After our great three-day visit to Point Defiance Zoo & Aquarium, we are watching the weather very closely. A cyclone bomb is forming in the Pacific.
Our plan is to head down the Oregon Coast & then hit the redwood forests in Northern California for a few days. We shall see…
The rugged Oregon coast
Lunch in Astoria, Oregon is pretty nondescript. Time to head down to Cannon Beach, our first stop on the coast.
Our campsite at Cannon Reach RV Resort is ok, but very muddy. True to our history of never accepting the first spot, we have already moved once. After getting settled in, it is a 20-minute walk to the beach through town.
We are completely gobsmacked (one of Dale’s favorite words). What a magical place.
And Haystack Rock, the big sea stack, you see in the ocean, turns out to be one of the spring seasonal spots for tufted puffins. If they were only here right now!
The cyclone bomb is coming
Day 2. We check the weather & realize we need to get moving. Fast. And not down the Oregon coast as planned.
Winds are predicted to be 70-90 mph with waves as high as 20 feet along the coast over the next 24 hours. Very similar to a category I Hurricane. Yikes!
So just what is a bomb cyclone? A new term for me. If you remember the Storm of the Century (and who doesn’t?), it was a bomb cyclone.
Turns out they are rapidly intensifying storms dropping at least 24 millibars in 24 hours. The lower the atmospheric pressure, the more violent the storm. And this storm is merging with a Category 5 atmospheric river. Way too many weather terms, but they all sound ominous.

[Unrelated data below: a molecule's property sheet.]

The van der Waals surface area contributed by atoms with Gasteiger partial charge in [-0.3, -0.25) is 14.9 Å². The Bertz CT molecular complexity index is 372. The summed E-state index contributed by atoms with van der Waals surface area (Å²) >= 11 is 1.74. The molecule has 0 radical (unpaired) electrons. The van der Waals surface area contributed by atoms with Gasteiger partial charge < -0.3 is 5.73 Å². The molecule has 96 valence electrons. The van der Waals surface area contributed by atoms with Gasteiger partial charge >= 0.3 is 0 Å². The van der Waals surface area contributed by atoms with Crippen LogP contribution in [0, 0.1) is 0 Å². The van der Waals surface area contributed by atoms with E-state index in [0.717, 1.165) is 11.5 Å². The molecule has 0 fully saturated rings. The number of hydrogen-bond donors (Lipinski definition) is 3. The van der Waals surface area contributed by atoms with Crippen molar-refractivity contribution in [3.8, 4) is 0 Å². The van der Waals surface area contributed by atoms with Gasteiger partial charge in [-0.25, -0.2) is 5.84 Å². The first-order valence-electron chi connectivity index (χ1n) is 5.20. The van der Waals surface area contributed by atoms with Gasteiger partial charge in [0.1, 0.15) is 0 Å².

Abandoning any idea of continuing down the coast, we start looking at lots of weather maps to see where the winds will be the worst. And of course, all the warnings say “traveling in a high profile vehicle (our Atlas) will be very hazardous”.
Heading toward Salt Lake City seems the best bet. Maybe we can outrun the worst part. Ah, the flexibility of having your own house on wheels! And no reservations.
A very windy campsite
Stopping at La Grande Resort in La Grande, Oregon sounds like a good idea. It has been a long driving day with Dale battling the wind.
At check-in, the owner gives us passes to the hot springs which sounds delightful. However, the hot spring is a small swimming pool filled with hot water and you can only go from 9-11 pm. We haven’t been up past 9 pm yet! Plus with Covid…
And it turns out to be our worst night of the trip. The wind howls all night long, rattling & shaking the Underdog for hours. I am convinced there will be a million pieces of Atlas metal strewn all over the RV camp in the morning.
As we get up, the sun is shining and the Atlas is in one piece. Absolutely amazing. But we want to stay ahead of this monster storm so time to hit the road again.
The Peregrine Fund
As I look at the map while Dale is battling the wind trying to keep the Underdog on the road, I realize we are going through Boise. Isn’t the World Center for Birds of Prey (also called the Peregrine Fund) in Boise?
Oh, this is cool. Never in a million years, did I think we would be near this amazing organization. We call their Membership Director & explain this is short notice but can we come in the morning for a tour?